Malice is supposed to be a slightly more curved, tulwar-ish sword than I tend to draw it. The problem is that it’s really really hard to consistently draw a slightly curved shape. Even Photoshop’s various s-curve simulators don’t quite cut it.
A variant on Qui custodiet–”Who tricks the tricksters?”
That is really astrological insight genius. I mean… how can she be so hyper-intelligent as to see all that even if the sky had been opened? Is she some sort of goddess herself? It seems too much for a mere human, even a seer and sorceress.
So Anthem did have a really clever plan. Even though Ailari seems a bit irked I’m guessing this stunt is going to win her at least a little favor from the trickster goddess, aven if it’s begrudging favor.
And I’m pretty sure that reading the stars is a primary skill for a priest/priestess, so once she gets a good view I would think it’s as instinctive as a normal person reading street signs while driving or such.
I’ve been involved in Astrology in the past and, even assuming everything would be truthful, accurate and clear, the amount of data involved in a basic analysis is mindboggling. So knowing from just a quick look at the stars all his soul and his thoughts in real time is certainly well beyond even the most outstanding human abilities on this Earth.
Now in the world of this story… I’m not qualified to say. But my impression is that one would need superhuman skills, to be whispered or illuminated by a god or goddess, in order to see so much so easily. That’s why I am a bit flippant. My apologies.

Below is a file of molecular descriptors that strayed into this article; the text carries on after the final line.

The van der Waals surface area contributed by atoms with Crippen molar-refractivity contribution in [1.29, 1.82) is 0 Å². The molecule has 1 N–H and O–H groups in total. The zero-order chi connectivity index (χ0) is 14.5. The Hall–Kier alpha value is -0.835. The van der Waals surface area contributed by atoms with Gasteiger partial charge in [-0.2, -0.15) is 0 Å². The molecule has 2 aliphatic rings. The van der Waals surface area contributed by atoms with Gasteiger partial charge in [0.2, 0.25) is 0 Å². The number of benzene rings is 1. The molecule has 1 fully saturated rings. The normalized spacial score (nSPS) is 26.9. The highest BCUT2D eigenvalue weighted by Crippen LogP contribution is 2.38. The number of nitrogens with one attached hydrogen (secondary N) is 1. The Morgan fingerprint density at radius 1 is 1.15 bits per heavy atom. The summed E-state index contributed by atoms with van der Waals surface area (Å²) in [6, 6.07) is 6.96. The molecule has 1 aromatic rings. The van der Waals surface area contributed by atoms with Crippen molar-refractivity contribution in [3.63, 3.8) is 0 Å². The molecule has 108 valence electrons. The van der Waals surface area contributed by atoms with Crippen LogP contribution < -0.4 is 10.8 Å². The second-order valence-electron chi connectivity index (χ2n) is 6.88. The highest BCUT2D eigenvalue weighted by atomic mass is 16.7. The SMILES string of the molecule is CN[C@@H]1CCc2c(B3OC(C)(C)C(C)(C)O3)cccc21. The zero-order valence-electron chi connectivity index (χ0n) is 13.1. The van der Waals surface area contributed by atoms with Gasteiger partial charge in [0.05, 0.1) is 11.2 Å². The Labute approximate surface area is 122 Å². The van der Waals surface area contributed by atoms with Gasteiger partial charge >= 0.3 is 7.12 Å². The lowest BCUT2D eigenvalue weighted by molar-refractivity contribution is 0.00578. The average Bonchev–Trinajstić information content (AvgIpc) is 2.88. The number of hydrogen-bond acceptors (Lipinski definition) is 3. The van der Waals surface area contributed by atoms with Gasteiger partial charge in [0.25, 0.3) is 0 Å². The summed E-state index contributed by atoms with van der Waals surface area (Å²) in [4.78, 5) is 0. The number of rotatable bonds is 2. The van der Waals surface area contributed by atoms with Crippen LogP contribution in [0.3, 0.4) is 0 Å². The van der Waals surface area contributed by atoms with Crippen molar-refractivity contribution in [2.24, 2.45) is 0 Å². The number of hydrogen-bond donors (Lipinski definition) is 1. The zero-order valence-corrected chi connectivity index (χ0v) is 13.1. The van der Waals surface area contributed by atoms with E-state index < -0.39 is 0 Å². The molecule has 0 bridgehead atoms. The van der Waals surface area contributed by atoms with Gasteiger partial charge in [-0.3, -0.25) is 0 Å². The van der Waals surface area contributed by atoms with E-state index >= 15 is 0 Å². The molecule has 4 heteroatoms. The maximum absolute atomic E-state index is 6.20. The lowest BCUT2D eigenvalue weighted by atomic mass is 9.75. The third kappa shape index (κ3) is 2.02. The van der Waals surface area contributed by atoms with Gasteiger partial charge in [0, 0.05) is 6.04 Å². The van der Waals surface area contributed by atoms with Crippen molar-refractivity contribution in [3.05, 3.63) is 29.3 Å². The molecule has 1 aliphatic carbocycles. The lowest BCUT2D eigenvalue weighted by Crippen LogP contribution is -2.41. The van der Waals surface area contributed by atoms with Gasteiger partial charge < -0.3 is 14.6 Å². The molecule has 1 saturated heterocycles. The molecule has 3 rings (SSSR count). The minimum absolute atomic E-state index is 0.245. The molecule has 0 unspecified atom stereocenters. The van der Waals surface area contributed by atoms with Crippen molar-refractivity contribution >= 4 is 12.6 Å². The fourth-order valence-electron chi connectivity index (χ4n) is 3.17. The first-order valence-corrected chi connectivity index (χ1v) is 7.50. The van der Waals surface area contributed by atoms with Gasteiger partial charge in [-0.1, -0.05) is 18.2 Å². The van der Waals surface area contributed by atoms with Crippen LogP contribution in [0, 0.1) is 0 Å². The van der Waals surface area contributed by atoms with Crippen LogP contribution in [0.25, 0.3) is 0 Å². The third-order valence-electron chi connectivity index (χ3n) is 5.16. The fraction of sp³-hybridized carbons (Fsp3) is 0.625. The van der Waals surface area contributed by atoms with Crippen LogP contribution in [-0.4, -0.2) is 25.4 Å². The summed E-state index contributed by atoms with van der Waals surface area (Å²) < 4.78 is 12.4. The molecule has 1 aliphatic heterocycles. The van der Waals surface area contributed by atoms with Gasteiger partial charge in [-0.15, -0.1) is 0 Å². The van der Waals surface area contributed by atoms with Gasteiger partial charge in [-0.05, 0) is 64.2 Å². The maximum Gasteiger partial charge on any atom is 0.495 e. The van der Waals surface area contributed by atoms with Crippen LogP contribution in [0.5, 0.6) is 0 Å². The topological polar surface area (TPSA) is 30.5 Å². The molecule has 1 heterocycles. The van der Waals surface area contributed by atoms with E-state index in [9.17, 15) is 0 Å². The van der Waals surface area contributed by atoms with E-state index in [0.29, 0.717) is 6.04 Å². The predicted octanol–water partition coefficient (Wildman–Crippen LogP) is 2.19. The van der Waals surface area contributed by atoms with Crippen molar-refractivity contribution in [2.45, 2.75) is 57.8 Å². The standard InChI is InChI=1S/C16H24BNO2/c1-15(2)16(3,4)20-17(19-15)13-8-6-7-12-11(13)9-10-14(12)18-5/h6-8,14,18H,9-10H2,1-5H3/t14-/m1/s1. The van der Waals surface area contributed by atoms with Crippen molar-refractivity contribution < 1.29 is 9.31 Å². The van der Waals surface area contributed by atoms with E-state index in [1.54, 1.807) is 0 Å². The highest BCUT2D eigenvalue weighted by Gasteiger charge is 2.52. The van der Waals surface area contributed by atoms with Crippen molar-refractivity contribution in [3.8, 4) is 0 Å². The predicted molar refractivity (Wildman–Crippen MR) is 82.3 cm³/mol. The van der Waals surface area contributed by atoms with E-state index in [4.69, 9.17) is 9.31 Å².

In the world of The Water Phoenix King, the stars–the Stars of Death and Sleep–are literally where people’s awareness go when they sleep or die. Intelligent undead create big, ugly baleful nebulae attached to their bodies by ribbons of influence that any priest in the right state of mind can detect. This makes undead uniquely vulnerable to priests, since they can read undead like open books. Hokta Chuul, also a priest, could have learned techniques to protect himself, but frankly, he wasn’t the sharpest magic sword in the drawer and mostly served as Yoth’s one-yig brute squad. Anthem’s problem was that it takes time and meditation for a novitiate to really *see* the stars, and a mummy bearing down on you with swords is way more distracting than someone throwing a pillow into your face. So she just got a couple of gods to show up and peered through the big rips they left. A shockingly inelegant solution, but effective.
A better artist, with a larger palette, would probably have drawn things much more clearly.
Wow, I think I actually got that right…at least the general idea. Enough that the official explanation clears it up for me pretty well. Thanks!
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